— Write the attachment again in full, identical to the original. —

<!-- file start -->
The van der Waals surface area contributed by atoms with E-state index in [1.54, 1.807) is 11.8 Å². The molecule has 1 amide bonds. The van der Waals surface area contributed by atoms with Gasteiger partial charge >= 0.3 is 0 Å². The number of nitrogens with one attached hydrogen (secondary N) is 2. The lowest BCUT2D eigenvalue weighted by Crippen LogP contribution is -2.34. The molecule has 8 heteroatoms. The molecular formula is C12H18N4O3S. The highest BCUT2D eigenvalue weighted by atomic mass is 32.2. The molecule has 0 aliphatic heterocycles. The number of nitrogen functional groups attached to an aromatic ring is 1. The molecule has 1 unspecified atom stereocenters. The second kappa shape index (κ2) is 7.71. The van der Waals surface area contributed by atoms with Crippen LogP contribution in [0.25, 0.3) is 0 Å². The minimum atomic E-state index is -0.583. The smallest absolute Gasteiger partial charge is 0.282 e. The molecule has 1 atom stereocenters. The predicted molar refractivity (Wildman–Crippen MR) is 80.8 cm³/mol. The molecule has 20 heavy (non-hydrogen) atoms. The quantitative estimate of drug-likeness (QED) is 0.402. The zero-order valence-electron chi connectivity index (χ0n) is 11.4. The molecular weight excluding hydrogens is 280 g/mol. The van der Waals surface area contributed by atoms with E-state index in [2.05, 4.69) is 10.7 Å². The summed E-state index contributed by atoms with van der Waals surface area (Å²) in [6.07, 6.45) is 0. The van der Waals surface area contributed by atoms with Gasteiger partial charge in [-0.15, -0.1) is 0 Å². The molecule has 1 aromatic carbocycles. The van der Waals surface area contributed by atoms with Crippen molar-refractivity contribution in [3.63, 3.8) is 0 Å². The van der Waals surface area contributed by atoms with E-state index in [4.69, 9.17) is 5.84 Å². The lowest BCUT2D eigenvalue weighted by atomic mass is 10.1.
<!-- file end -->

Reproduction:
The van der Waals surface area contributed by atoms with E-state index in [1.54, 1.807) is 11.8 Å². The molecule has 1 amide bonds. The van der Waals surface area contributed by atoms with Gasteiger partial charge >= 0.3 is 0 Å². The number of nitrogens with one attached hydrogen (secondary N) is 2. The lowest BCUT2D eigenvalue weighted by Crippen LogP contribution is -2.34. The molecule has 8 heteroatoms. The molecular formula is C12H18N4O3S. The highest BCUT2D eigenvalue weighted by atomic mass is 32.2. The molecule has 0 aliphatic heterocycles. The number of nitrogen functional groups attached to an aromatic ring is 1. The molecule has 1 unspecified atom stereocenters. The second kappa shape index (κ2) is 7.71. The van der Waals surface area contributed by atoms with Crippen LogP contribution in [0.25, 0.3) is 0 Å². The minimum atomic E-state index is -0.583. The smallest absolute Gasteiger partial charge is 0.282 e. The molecule has 1 atom stereocenters. The predicted molar refractivity (Wildman–Crippen MR) is 80.8 cm³/mol. The molecule has 20 heavy (non-hydrogen) atoms. The quantitative estimate of drug-likeness (QED) is 0.402. The zero-order valence-electron chi connectivity index (χ0n) is 11.4. The molecular weight excluding hydrogens is 280 g/mol. The van der Waals surface area contributed by atoms with E-state index in [2.05, 4.69) is 10.7 Å². The summed E-state index contributed by atoms with van der Waals surface area (Å²) in [6.07, 6.45) is 0. The van der Waals surface area contributed by atoms with Gasteiger partial charge in [-0.15, -0.1) is 0 Å². The molecule has 1 aromatic carbocycles. The van der Waals surface area contributed by atoms with Crippen molar-refractivity contribution in [3.63, 3.8) is 0 Å². The van der Waals surface area contributed by atoms with E-state index in [4.69, 9.17) is 5.84 Å². The lowest BCUT2D eigenvalue weighted by atomic mass is 10.1.